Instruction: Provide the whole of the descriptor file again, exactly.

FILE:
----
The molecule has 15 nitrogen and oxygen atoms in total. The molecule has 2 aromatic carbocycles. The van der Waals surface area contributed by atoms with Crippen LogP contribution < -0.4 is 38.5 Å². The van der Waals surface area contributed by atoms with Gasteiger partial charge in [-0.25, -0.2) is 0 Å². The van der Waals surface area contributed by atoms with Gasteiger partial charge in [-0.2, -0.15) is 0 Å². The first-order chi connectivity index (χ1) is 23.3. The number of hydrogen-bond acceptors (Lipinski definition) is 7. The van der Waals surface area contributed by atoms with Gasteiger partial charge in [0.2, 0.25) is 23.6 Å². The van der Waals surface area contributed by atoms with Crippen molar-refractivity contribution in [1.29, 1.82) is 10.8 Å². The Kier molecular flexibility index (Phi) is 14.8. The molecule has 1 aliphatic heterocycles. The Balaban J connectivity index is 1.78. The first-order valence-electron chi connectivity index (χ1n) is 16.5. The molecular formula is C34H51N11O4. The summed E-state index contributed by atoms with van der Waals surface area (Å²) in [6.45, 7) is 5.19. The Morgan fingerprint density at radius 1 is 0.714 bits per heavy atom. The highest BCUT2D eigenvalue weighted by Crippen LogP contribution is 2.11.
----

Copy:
The molecule has 15 nitrogen and oxygen atoms in total. The molecule has 2 aromatic carbocycles. The van der Waals surface area contributed by atoms with Crippen LogP contribution < -0.4 is 38.5 Å². The van der Waals surface area contributed by atoms with Gasteiger partial charge in [-0.25, -0.2) is 0 Å². The van der Waals surface area contributed by atoms with Gasteiger partial charge in [-0.2, -0.15) is 0 Å². The first-order chi connectivity index (χ1) is 23.3. The number of hydrogen-bond acceptors (Lipinski definition) is 7. The van der Waals surface area contributed by atoms with Gasteiger partial charge in [0.2, 0.25) is 23.6 Å². The van der Waals surface area contributed by atoms with Crippen molar-refractivity contribution in [1.29, 1.82) is 10.8 Å². The Kier molecular flexibility index (Phi) is 14.8. The molecule has 1 aliphatic heterocycles. The Balaban J connectivity index is 1.78. The first-order valence-electron chi connectivity index (χ1n) is 16.5. The molecular formula is C34H51N11O4. The summed E-state index contributed by atoms with van der Waals surface area (Å²) in [6.45, 7) is 5.19. The Morgan fingerprint density at radius 1 is 0.714 bits per heavy atom. The highest BCUT2D eigenvalue weighted by Crippen LogP contribution is 2.11.